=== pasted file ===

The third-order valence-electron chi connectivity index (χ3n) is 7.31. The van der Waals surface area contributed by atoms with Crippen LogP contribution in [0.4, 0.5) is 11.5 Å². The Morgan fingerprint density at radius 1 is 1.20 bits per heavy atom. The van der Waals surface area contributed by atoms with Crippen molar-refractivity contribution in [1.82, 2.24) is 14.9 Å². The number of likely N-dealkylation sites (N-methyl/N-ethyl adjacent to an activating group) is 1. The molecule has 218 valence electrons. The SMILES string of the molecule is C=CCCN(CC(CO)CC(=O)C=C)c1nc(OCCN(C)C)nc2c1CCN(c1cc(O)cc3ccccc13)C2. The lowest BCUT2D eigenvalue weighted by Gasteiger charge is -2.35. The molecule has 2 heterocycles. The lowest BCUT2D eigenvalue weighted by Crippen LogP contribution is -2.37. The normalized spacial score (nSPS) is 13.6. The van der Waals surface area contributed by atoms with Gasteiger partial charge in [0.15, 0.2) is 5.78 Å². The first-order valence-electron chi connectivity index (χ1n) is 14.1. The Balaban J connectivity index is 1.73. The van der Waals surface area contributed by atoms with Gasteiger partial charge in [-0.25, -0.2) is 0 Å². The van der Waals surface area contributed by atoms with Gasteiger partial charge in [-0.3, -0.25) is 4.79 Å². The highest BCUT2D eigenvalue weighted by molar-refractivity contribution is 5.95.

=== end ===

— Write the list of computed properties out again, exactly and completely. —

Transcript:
The third-order valence-electron chi connectivity index (χ3n) is 7.31. The van der Waals surface area contributed by atoms with Crippen LogP contribution in [0.4, 0.5) is 11.5 Å². The Morgan fingerprint density at radius 1 is 1.20 bits per heavy atom. The van der Waals surface area contributed by atoms with Crippen molar-refractivity contribution in [1.82, 2.24) is 14.9 Å². The number of likely N-dealkylation sites (N-methyl/N-ethyl adjacent to an activating group) is 1. The molecule has 218 valence electrons. The SMILES string of the molecule is C=CCCN(CC(CO)CC(=O)C=C)c1nc(OCCN(C)C)nc2c1CCN(c1cc(O)cc3ccccc13)C2. The lowest BCUT2D eigenvalue weighted by Gasteiger charge is -2.35. The molecule has 2 heterocycles. The lowest BCUT2D eigenvalue weighted by Crippen LogP contribution is -2.37. The normalized spacial score (nSPS) is 13.6. The van der Waals surface area contributed by atoms with Gasteiger partial charge in [0.15, 0.2) is 5.78 Å². The first-order valence-electron chi connectivity index (χ1n) is 14.1. The Balaban J connectivity index is 1.73. The van der Waals surface area contributed by atoms with Gasteiger partial charge in [-0.25, -0.2) is 0 Å². The van der Waals surface area contributed by atoms with Gasteiger partial charge in [-0.3, -0.25) is 4.79 Å². The highest BCUT2D eigenvalue weighted by molar-refractivity contribution is 5.95.